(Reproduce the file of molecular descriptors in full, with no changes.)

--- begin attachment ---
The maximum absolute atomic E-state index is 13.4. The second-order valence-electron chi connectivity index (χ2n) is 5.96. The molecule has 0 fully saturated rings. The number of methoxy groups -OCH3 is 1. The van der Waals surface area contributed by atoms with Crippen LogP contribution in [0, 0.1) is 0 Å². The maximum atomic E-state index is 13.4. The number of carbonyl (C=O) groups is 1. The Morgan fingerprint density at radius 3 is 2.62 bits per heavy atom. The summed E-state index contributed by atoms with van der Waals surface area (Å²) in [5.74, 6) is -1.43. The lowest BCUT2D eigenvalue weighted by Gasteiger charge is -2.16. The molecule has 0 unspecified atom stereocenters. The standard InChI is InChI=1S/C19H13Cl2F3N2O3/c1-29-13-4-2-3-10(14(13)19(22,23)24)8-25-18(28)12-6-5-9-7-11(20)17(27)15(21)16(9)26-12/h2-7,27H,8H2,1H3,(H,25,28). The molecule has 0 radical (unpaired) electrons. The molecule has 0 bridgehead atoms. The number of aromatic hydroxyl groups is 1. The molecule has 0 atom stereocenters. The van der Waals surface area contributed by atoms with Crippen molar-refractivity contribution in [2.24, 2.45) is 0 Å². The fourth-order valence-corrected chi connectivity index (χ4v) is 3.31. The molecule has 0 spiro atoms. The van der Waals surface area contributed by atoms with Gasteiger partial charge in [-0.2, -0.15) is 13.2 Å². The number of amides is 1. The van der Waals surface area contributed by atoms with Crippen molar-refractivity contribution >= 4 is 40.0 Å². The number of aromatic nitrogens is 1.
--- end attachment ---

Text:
The maximum absolute atomic E-state index is 13.4. The second-order valence-electron chi connectivity index (χ2n) is 5.96. The molecule has 0 fully saturated rings. The number of methoxy groups -OCH3 is 1. The van der Waals surface area contributed by atoms with Crippen LogP contribution in [0, 0.1) is 0 Å². The maximum atomic E-state index is 13.4. The number of carbonyl (C=O) groups is 1. The Morgan fingerprint density at radius 3 is 2.62 bits per heavy atom. The summed E-state index contributed by atoms with van der Waals surface area (Å²) in [5.74, 6) is -1.43. The lowest BCUT2D eigenvalue weighted by Gasteiger charge is -2.16. The molecule has 0 unspecified atom stereocenters. The standard InChI is InChI=1S/C19H13Cl2F3N2O3/c1-29-13-4-2-3-10(14(13)19(22,23)24)8-25-18(28)12-6-5-9-7-11(20)17(27)15(21)16(9)26-12/h2-7,27H,8H2,1H3,(H,25,28). The molecule has 0 radical (unpaired) electrons. The molecule has 0 bridgehead atoms. The number of aromatic hydroxyl groups is 1. The molecule has 0 atom stereocenters. The van der Waals surface area contributed by atoms with Crippen molar-refractivity contribution in [2.24, 2.45) is 0 Å². The fourth-order valence-corrected chi connectivity index (χ4v) is 3.31. The molecule has 0 spiro atoms. The van der Waals surface area contributed by atoms with Gasteiger partial charge in [-0.2, -0.15) is 13.2 Å². The number of amides is 1. The van der Waals surface area contributed by atoms with Crippen molar-refractivity contribution >= 4 is 40.0 Å². The number of aromatic nitrogens is 1.